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Spain bans Meta from launching election features on Facebook, Instagram over privacy fears


Meta has been banned from launching features on Facebook and Instagram that would have collected data on voters in Spain using the social networks ahead of next month’s European Elections.

The local data protection authority, the AEPD, has used emergency powers to protect local users’ privacy. Meta confirmed to TechCrunch it has complied with the order, which can last for up to three months.

In a statement about the “precautionary measure”, the AEPD wrote it has ordered Meta to suspend implementation of Election Day Information and Voter Information Unit features in Spain — barring “the collection and processing of data implied by their use” as it puts it (the statement was translated from Spanish).

The AEPD is using emergency powers contained in Europe’s General Data Protection Regulation (GDPR) to act on local concerns. Meta’s lead data protection supervisory for the GDPR is Ireland’s Data Protection Commission but the pan-EU regulation empowers any data protection authority to act where they see urgent risks to users in their own territory.

“This decision is based on exceptional circumstances, in which it is necessary to adopt measures to avoid the collection of data, the profiling of users and the transfer of information to third parties, thus preventing personal data from being used by unknown controllers and for purposes not explicit,” the AEPD wrote.

The Spanish DPA is concerned that Meta’s planned election-related features would violate the GPDR, including in relation to the lawfulness of processing and data minimization requirements.

Political views are classed as “special category” data under the pan-EU regulation — which requires a higher bar of obtaining explicit consent from the user for processing.

Per the AEPD, Meta intends to process personal data including user name, IP address, age and gender and information about how the user interacts with the election-related functionalities. “The Agency considers that the collection and conservation of data planned by the company would seriously put at risk the rights and freedoms of Instagram and Facebook users, who would see an increase in the volume of information that it collects about them, allowing the creation of more complex, detailed and exhaustive profiles, generating more intrusive treatments,” it wrote.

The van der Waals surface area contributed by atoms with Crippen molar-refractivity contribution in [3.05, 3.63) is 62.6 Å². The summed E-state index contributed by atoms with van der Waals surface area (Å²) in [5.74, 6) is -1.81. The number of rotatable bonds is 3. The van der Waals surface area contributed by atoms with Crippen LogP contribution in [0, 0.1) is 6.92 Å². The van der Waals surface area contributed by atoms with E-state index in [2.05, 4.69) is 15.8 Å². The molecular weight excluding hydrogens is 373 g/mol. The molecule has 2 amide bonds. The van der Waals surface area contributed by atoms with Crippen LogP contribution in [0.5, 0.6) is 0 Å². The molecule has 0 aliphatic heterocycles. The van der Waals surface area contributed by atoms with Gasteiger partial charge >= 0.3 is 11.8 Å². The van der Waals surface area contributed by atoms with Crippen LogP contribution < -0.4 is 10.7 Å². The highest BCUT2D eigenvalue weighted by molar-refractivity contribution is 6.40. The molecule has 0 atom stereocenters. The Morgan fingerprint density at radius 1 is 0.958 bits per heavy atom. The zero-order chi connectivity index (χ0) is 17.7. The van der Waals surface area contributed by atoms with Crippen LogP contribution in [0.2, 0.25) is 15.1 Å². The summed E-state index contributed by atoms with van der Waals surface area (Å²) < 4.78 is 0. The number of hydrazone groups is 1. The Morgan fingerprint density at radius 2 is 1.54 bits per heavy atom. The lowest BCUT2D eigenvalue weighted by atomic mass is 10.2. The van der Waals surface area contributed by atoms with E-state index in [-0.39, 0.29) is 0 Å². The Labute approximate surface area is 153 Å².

“Making data that could be personal in nature available to third parties would involve a disproportionate interference in the rights and freedoms of the interested parties. This loss of control represents a high risk that these data will be used by unknown controllers and for non-explicit purposes,” the authority added.

Meta was contacted for a response to the AEPD’s action. Spokesman Matthew Pollard sent us this statement: “Our election tools have been expressly designed to respect users’ privacy and comply with the GDPR. While we disagree with the AEPD’s assessment in this case, we have cooperated with their request.”

The Spanish DPA said Meta has been planning to launch the election related features it is blocking for all users of its services with the right to vote in the European elections except Italy, where the data protection authority already has an open procedure on this matter. We’ve contacted the Garante with questions.

Back in 2022, the Italian DPA also used an urgency procedure to request information from Meta related to measures it was taking around the country’s general election.

Meta is also under scrutiny by the European Commission in relation to its preparedness for the upcoming EU elections early next month. Back in April the Commission opened an investigation of Facebook and Instagram under the bloc’s Digital Services Act, saying it suspects the platforms of breaking the election integrity rules for larger platforms.

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